Murphy: UK must ‘up its game’ in Europe

If Britons vote to remain in the EU today, then the UK should take the opportunity to re-energise its engagement with Europe, says Invest Europe’s new chair.

Dr. Gerry Murphy, chairman of Blackstone Europe and newly-appointed chair of industry body Invest Europe, is firmly behind a vote for Britain to remain a member of the European Union. But for Murphy, the real work should begin after the vote.

“My hope is that Britain will choose to remain in, and after that vote, re-engage in a serious way with Europe,” Murphy told Private Equity International in an interview following the news of his Invest Europe appointment.

Murphy said the UK should “up its game, frankly, in Europe, where Britain has the potential to be much more influential, much more positive within Europe in dealing with the big challenges Europe faces, including the need to stimulate growth, dealing with the external challenges from migration. Those aren’t going to go away.”

Murphy said the UK “can do rather better than it has done”, and that “the UK, when it gets its act together, is very powerful”.

“Its institutions are very strong and powerful, its civil service is very capable. A more engaged UK would give us a much better EU, in my view.”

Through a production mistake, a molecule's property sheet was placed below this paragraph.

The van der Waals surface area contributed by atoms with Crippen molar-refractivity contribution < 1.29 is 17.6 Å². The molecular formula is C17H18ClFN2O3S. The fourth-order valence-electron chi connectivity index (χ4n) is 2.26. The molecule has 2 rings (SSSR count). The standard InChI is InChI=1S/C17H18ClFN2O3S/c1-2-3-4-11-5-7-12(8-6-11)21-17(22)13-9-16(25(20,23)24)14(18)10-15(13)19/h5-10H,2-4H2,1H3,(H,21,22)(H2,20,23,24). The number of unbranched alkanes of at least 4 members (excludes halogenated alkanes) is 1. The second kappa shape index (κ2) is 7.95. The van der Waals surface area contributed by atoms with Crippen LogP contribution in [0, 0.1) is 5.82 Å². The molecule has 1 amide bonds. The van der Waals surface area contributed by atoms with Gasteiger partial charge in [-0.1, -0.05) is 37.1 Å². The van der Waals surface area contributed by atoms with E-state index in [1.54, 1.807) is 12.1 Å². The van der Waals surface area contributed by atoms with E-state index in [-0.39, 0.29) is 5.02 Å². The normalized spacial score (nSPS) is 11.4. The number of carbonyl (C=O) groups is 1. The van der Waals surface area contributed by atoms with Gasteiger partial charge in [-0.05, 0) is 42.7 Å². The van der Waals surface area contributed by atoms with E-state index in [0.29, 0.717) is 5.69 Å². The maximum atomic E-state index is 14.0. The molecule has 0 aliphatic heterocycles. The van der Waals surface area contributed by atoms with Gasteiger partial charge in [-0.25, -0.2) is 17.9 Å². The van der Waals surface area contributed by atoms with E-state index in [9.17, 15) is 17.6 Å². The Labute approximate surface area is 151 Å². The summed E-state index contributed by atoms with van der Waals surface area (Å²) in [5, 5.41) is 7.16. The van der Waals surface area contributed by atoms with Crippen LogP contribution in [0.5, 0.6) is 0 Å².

Although political discord across Europe, of which “Brexit” is currently the most powerful symbol, is rife, Murphy told PEI that from the perspective of the private equity industry, there is more integration today than there was some years ago.

For Invest Europe’s part, the preferred outcome of the referendum is a no-brainer, Murphy says: “Invest Europe’s view absolutely is that we should and do support the free movement of capital around Europe. It’s just a good thing. And the fewer restrictions there are to that objective the better.”

However, Murphy is pragmatic; if Britons vote to leave the EU, then the continent – and the private equity industry – will have to deal with the new reality.

“I think there would be some dislocation of markets, some uncertainty, until a new equilibrium is established, and that could take a while,” Murphy said.

“One of the great advantages of private equity is through a crisis or a challenge it can hunker down and play a long game, and that’s exactly what we would do. I don’t expect ¬– at least I hope– that any post Brexit period of uncertainty will be nothing like what we went through in 2008, and our industry came through that crisis in quite good shape.”

He added: “Our message to investors should be ‘your money’s in good hands with us, we are as an industry experienced and good at dealing with crises, and we’ll get you through this one too.’”